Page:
¶ 12 In response, the State argued that the officers did not subject defendant to an illegal seizure or arrest. Instead, the officers acted appropriately when they approached defendant's vehicle to ascertain why it was blocking the motel's parking lot entrance. When the officers saw the bullet in the center console, they were entitled to order defendant and his two passengers out of the car for their own safety. Similarly, when they recovered the multiple bullets from the center console and the bullet from defendant's pants pocket, the officers properly searched the car and recovered the handgun.

¶ 13 After hearing arguments, the trial court denied defendant's motion to suppress the bullets, but granted his motion to suppress the gun. The court found that, pursuant to Terry, the officers properly recovered the bullets, including the bullet recovered from defendant's pants when he was handcuffed. The court further found, however, that the recovery of the gun was illegal because the officers did not have probable cause to believe that defendant was committing a crime when the possession of a bullet is not per se illegal and the officers failed to asked defendant if he possessed a valid FOID card. The court explained that it "presum[ed] the State's theory is search incident to arrest that allowed them to conduct" the search of the vehicle.

¶ 14 Defendant moved orally to reconsider the trial court's ruling admitting the bullets. Defendant again asserted that possession of a bullet is not per se illegal and, therefore, the officers in this case arrested him unlawfully when they ordered him out of the car and handcuffed him based solely on the plain-view bullet without first finding out if defendant possessed a valid FOID card or had previously been convicted of a felony. The State responded that the trial court's ruling admitting the bullets recovered from the center console and defendant's person was proper under Terry.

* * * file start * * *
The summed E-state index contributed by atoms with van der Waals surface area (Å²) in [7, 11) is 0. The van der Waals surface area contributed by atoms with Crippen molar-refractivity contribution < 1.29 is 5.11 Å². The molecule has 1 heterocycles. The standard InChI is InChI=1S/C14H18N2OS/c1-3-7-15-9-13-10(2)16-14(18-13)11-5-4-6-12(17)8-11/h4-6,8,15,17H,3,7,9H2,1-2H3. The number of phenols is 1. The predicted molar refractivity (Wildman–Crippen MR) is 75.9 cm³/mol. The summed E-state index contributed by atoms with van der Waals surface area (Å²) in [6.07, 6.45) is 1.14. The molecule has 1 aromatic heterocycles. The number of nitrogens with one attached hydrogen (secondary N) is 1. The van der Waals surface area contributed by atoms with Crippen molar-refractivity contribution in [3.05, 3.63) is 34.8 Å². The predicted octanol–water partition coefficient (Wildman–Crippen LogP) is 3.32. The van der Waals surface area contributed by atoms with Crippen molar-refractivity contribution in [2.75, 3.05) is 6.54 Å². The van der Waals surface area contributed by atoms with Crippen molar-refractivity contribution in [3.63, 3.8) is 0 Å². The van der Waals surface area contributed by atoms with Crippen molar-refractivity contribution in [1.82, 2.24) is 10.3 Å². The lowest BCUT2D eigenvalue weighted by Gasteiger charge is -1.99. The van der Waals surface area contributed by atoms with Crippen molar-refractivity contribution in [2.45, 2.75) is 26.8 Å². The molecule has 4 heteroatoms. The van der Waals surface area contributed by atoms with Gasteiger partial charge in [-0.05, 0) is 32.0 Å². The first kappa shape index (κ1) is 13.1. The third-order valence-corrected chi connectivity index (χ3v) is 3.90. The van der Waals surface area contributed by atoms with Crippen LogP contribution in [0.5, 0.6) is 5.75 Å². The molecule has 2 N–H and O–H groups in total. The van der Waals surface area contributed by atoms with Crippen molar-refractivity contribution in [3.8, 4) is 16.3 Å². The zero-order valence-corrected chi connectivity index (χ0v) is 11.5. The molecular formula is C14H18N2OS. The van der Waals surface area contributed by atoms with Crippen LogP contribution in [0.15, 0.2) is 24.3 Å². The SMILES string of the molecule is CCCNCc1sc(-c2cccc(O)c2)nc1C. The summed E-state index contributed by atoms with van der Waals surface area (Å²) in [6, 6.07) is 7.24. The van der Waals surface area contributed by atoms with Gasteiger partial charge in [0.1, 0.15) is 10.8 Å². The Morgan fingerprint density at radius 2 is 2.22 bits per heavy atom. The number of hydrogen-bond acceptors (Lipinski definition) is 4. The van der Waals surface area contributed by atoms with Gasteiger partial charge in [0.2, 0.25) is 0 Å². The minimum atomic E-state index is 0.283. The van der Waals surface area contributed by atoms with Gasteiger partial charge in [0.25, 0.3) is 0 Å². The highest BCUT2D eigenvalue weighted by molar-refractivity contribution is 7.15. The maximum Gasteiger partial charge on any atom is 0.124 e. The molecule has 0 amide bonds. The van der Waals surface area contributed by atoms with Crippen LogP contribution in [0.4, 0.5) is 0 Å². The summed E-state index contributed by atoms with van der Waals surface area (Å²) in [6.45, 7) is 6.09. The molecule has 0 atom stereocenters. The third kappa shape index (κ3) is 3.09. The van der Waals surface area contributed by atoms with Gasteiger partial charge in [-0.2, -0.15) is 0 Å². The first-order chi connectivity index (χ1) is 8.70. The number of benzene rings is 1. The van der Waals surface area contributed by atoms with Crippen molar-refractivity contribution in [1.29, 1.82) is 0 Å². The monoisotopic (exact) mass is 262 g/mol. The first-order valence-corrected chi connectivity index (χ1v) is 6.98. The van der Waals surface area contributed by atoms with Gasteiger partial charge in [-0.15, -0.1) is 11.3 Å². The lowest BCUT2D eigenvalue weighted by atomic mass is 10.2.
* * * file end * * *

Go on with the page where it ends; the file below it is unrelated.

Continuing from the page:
¶ 15 Following arguments on defendant's oral motion to reconsider, the circuit court granted his motion to reconsider and ordered that all the bullets be suppressed because the officers failed to ask defendant whether he possessed a valid FOID card before they ordered him out of the car and searched him and the vehicle. Thus, the court ordered that all of the recovered evidence, the bullets and the gun, be suppressed.

¶ 16 In addition, the circuit court continued the State's written motion to reconsider its ruling suppressing the gun. In pertinent part, the State argued that the officers' discovery of the bullets created justifiable concern for their safety because the bullets could reasonably indicate the presence of a gun, citing Michigan v. Long, 463 U.S. 1032 (1983). Ultimately, however, the State filed a certificate of substantial impairment and notice of appeal under Supreme Court Rule 604(a)(1) (eff. July 1, 2006) before the circuit court could rule on the State's motion to reconsider.

¶ 17 On appeal, a majority of the appellate court affirmed the circuit court's order suppressing all of the evidence. Before reaching the merits of the suppression order, the majority construed the State's position on appeal as being that the officers had probable cause to believe a crime had been committed when they saw the bullet in plain view in the center console of defendant's car, justifying a search incident to his arrest. Thus, the majority limited its analysis to whether the State had probable cause. 407 Ill.App.3d at 297-300.